State-Sanctioned Exercise

Well, it’s taken a while but more than a week into the lockdown and we’ve finally started to see a noticeable drop in traffic on our local roads. Partly this is because most of the roads we frequent are so quiet anyway that it’s hard to tell if they’ve got quieter, but Nearest B-road – which is unavoidable in getting to and from our home – really didn’t seem much different for most of last week, complete with a couple of unnecessary close passes the last couple of times we’ve been out on our bikes.

empty B road

This week, however, there’s been a real change. We would never walk along this road normally, which confines us a little in our choice of daily walks, but yesterday, just for the novelty value, we did venture along it. There were probably three passing vehicles the whole time, all clearly audible well before they posed a danger, so I enjoyed the novelty of walking right down the middle, just because I could. Normally even walking along the edge isn’t a very tasty prospect.

broken fence posts

Not everyone judges the bend right if the state of the fence is anything to go by

There are regular litter patrols in the parish organised from Nearest Village but they can’t cover much of this road just because there’s nowhere to walk safely, not even a verge. so today we took the opportunity during our allotted exercise period to do a little spring cleaning – with the satisfying thought that if the drop in traffic persists, the litter might just stay picked, at least for a while.

litter pick bag

And then we took the scenic route home.

burn and woods

4 Responses to State-Sanctioned Exercise

  1. Bob McLean says:

    It always bugs me to no end that people just toss “crap” from their vehicles. We get the odd bit in our neighbourhood, but it’s mostly as a result of recycle bins not hanging onto their contents. Well, there’s a human component there, but I’ll leave that.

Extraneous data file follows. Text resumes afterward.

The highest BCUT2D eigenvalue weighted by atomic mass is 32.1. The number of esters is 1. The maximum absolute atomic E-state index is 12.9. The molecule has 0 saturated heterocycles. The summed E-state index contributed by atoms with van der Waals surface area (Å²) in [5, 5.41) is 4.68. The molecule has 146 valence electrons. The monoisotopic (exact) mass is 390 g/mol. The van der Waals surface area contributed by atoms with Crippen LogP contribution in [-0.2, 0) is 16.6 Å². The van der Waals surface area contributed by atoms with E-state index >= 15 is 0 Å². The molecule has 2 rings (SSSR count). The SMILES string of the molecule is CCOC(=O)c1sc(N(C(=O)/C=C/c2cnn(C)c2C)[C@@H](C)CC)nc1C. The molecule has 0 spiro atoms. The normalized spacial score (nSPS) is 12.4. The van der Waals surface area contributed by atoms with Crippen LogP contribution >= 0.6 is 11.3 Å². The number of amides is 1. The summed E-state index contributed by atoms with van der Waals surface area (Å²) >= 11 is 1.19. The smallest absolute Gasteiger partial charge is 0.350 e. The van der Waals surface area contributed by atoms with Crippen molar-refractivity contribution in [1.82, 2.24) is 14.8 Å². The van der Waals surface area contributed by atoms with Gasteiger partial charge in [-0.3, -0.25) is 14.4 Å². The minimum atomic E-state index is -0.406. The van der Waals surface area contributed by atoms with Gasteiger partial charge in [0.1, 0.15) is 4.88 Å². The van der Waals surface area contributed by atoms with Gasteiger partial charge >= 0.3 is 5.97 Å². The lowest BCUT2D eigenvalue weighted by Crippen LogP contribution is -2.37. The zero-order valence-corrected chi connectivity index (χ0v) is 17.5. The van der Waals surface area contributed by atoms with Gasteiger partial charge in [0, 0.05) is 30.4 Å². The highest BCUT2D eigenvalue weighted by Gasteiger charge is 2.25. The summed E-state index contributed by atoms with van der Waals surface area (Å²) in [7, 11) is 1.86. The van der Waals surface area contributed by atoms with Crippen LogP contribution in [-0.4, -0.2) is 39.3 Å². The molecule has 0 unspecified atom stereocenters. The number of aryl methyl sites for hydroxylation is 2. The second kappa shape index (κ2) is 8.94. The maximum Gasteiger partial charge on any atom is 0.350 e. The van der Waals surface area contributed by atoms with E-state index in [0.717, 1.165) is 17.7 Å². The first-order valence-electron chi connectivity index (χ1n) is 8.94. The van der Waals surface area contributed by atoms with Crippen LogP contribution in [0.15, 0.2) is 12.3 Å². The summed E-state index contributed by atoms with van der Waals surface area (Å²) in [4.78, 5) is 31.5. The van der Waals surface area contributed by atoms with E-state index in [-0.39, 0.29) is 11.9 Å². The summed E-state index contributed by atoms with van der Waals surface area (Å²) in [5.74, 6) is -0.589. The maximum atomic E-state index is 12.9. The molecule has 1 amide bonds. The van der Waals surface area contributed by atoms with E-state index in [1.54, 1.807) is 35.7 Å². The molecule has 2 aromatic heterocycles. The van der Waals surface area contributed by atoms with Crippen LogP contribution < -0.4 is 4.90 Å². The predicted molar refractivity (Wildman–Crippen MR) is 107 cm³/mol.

It’s wonderfully quiet in our neighbourhood, and any rare time that any kind of shopping needs done, the “social distancing” is a bonus. I’ve never been keen on people hanging over my shoulder at the register. Carry on.

  2. 2whls3spds says:

    Unfortunately, we live on a road that leads to the county dump. So large amounts of trash accumulate regularly. There are several volunteer groups that do the yeoman’s duty of cleaning it up once a month or so.

    While out walking with the dog around the hay fields late yesterday evening I did notice a distinct lack of traffic. We are in a large triangle of 3 roads, two of which are quite heavily traveled. It is not unusual to hear steady traffic noise until well into the night.

    Our stay at home orders went into place 30 March at 5pm. However, the list of “essential” workers is quite long so there is still a fair bit of traffic. I am a designated essential worker, however, I am keeping my trips to the bare minimum of two a week and only 60 miles or so one way.

    I have been working from home when the internet service cooperates. Otherwise, I work on a multitude of never-ending projects, including the garden. This too shall pass. Be safe everyone and come out the other side healthy and wiser.

    Aaron

    • disgruntled says:

      It did take longer for the rural traffic to drop. The farmers are all busy of course so there are plenty of tractors, but now noticeably fewer cars on the road

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